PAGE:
This comprehensive and generously illustrated guide explores the beguiling buildings of the Isle of Wight. The island's many towns, villages, and resorts are included in a detailed gazetteer, as are the charming villas and "cottages ornes" dotted around the spectacular coasts. Among the grand architecture found on the island are the powerful fortress of Carisbrooke Castle; the rich Baroque mansion of Appuldurcombe; Victoria and Albert's Osborne House; and the extraordinary Quarr Abbey, a masterpiece of Expressionist brick. Other attractions include Roman villas, sturdy manor houses, powerful coastal defenses built for Henry VIII (and reinforced under Queen Victoria), and the retreats of Tennyson and other Victorian notables, not to mention a well-established tradition of innovative modern design.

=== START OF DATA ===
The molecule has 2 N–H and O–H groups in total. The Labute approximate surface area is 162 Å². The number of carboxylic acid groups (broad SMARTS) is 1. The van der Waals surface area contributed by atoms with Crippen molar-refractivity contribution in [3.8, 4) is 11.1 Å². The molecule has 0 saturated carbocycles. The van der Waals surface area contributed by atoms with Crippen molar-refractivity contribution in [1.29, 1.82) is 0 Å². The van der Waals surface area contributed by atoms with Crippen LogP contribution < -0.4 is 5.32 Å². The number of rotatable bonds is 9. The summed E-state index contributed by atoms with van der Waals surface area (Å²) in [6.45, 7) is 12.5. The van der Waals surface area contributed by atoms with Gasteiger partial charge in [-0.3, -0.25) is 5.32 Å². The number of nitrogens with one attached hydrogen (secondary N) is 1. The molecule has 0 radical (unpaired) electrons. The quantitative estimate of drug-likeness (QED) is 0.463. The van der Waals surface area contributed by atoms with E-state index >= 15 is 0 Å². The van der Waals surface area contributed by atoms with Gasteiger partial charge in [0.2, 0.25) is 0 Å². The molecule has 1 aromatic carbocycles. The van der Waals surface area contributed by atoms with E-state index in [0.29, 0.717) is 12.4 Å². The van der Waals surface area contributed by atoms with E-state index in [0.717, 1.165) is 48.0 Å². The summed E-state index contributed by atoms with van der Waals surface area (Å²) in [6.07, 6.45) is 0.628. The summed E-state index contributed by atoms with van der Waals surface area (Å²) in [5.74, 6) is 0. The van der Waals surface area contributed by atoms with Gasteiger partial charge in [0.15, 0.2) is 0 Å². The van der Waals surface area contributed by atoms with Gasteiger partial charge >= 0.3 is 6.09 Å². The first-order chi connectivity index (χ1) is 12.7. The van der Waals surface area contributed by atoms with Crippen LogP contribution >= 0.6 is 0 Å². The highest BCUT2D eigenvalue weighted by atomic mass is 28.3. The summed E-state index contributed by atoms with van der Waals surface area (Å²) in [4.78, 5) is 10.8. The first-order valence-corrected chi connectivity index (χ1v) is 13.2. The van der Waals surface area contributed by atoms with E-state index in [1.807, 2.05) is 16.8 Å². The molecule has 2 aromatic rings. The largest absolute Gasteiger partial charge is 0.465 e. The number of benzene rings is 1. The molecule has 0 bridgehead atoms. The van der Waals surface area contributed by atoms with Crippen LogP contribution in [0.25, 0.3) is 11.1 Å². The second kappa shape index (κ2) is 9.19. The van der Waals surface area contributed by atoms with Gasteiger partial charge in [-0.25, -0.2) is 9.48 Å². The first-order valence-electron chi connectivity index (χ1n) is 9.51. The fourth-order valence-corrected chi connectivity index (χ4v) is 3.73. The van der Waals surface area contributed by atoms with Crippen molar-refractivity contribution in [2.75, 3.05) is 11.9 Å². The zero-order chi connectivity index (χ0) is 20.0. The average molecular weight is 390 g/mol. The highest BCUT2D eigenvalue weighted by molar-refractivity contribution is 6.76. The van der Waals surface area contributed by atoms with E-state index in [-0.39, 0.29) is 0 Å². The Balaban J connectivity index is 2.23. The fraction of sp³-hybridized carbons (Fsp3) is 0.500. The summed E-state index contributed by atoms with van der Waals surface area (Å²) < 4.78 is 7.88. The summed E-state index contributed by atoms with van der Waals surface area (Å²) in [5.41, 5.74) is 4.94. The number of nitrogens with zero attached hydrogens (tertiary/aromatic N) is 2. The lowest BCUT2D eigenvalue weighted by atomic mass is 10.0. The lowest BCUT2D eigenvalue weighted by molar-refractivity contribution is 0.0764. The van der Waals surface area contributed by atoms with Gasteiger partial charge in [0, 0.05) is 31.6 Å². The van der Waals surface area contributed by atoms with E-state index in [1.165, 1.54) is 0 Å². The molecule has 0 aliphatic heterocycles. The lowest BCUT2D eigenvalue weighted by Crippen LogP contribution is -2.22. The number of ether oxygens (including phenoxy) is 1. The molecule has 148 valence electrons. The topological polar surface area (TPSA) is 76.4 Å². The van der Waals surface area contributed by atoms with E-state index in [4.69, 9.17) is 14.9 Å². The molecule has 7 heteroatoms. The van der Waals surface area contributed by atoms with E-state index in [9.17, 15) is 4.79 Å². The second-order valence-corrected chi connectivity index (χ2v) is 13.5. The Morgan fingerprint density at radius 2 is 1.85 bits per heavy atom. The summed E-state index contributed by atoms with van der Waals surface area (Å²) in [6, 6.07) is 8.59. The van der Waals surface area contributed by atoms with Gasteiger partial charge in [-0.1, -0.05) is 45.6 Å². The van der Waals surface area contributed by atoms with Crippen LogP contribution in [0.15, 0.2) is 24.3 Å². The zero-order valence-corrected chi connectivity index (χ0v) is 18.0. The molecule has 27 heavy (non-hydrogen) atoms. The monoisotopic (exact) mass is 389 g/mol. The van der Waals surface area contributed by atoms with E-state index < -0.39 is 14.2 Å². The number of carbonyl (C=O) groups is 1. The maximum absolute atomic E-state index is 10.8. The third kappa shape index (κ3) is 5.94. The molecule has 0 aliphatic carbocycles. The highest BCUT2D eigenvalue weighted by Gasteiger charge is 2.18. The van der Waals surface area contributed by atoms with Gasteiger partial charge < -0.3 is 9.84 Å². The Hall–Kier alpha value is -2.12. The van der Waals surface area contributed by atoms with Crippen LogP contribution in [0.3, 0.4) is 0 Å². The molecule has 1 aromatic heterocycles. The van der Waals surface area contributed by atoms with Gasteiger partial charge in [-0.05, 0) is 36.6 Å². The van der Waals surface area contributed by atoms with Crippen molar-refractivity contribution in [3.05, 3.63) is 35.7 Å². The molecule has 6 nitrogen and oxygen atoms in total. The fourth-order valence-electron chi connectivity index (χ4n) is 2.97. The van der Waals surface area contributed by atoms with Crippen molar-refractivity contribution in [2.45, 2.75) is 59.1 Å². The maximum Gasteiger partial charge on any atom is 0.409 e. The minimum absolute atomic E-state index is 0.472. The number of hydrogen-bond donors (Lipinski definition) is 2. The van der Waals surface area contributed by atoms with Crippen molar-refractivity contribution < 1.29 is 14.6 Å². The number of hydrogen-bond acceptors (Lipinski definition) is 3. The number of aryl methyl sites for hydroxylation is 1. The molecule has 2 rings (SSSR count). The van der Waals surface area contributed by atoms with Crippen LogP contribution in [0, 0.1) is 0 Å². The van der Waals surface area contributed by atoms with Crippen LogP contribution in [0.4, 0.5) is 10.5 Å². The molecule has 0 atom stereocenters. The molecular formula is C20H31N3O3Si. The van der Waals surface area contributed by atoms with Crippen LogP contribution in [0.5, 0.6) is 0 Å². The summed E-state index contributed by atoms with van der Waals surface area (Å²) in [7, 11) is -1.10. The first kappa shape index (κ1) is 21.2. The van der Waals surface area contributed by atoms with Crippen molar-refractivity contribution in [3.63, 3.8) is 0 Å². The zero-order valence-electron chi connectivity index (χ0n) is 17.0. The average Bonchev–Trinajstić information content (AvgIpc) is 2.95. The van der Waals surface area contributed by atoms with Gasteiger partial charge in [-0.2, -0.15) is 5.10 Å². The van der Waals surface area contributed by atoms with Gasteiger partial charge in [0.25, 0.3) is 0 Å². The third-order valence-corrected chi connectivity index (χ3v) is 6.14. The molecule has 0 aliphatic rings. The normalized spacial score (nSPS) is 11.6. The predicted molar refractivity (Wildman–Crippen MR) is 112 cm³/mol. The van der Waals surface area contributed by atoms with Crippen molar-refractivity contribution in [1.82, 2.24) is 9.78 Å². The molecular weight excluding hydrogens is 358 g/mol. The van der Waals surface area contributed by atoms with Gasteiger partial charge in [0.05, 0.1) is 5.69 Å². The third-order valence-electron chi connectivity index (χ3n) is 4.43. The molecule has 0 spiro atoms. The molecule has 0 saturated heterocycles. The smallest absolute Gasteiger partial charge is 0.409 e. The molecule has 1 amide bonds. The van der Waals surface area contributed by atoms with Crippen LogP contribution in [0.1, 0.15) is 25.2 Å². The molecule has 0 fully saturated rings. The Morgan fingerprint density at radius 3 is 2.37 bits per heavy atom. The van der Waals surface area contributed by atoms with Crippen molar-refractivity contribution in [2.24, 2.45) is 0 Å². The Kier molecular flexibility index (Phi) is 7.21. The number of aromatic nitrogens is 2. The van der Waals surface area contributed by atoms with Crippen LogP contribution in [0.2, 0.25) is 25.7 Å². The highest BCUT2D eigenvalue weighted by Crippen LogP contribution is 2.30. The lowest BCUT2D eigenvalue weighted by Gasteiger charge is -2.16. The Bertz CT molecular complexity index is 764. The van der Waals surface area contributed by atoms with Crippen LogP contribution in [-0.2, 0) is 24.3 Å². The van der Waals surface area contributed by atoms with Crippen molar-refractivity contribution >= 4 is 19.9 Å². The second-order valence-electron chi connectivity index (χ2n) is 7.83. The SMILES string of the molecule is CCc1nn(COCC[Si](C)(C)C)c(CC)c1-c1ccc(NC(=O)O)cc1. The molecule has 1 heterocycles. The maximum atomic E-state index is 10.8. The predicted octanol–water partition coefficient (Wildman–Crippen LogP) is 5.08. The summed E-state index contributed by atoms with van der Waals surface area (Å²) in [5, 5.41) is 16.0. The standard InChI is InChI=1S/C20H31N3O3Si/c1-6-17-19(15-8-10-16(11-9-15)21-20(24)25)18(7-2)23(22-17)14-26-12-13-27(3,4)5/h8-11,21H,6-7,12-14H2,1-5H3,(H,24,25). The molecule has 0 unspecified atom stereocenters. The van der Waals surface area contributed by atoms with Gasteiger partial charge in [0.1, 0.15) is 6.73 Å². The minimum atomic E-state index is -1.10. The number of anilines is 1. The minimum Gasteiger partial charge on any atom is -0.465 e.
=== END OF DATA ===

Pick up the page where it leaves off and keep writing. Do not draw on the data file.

The first few years of the 21stcentury have seen a revolution in the ways that we think about designing and making buildings. In no other area is this more apparent than in the interface of computer-aided design (CAD) and computer-aided manufacture (CAM). The potential blurring or assimilation of these two systems holds the still allusive but golden promise of a direct, smooth transference of design data into large-scale production facilities in which components are directly cut, modelled and moulded. How far off are we from seeing the widespread adoption of this technology? What is the potential for CAD/CAM beyond tailor-made forms? In the future, what is the possibility of complex, large-scale modelling being run out in mass-customised buildings?
"Blurring the Lines" draws together the expertise of both architects and engineers who are working at the fore in this field, with contributions from Mark Burry, Lars Hesselgren, Kristina Shea and ShoP Architects. In addition to essays on key topics, covering the intersection of CAD-CAM techniques, case studies are featured that bring into focus these pioneering technologies. These include among others: Gehry's D2 Bank Conference Hall; Nox Architects' Son-O-House; Piano's Paul Klee Museum; Cook and Fournier's Kunsthaus Graz; and Massie's Digital Housings.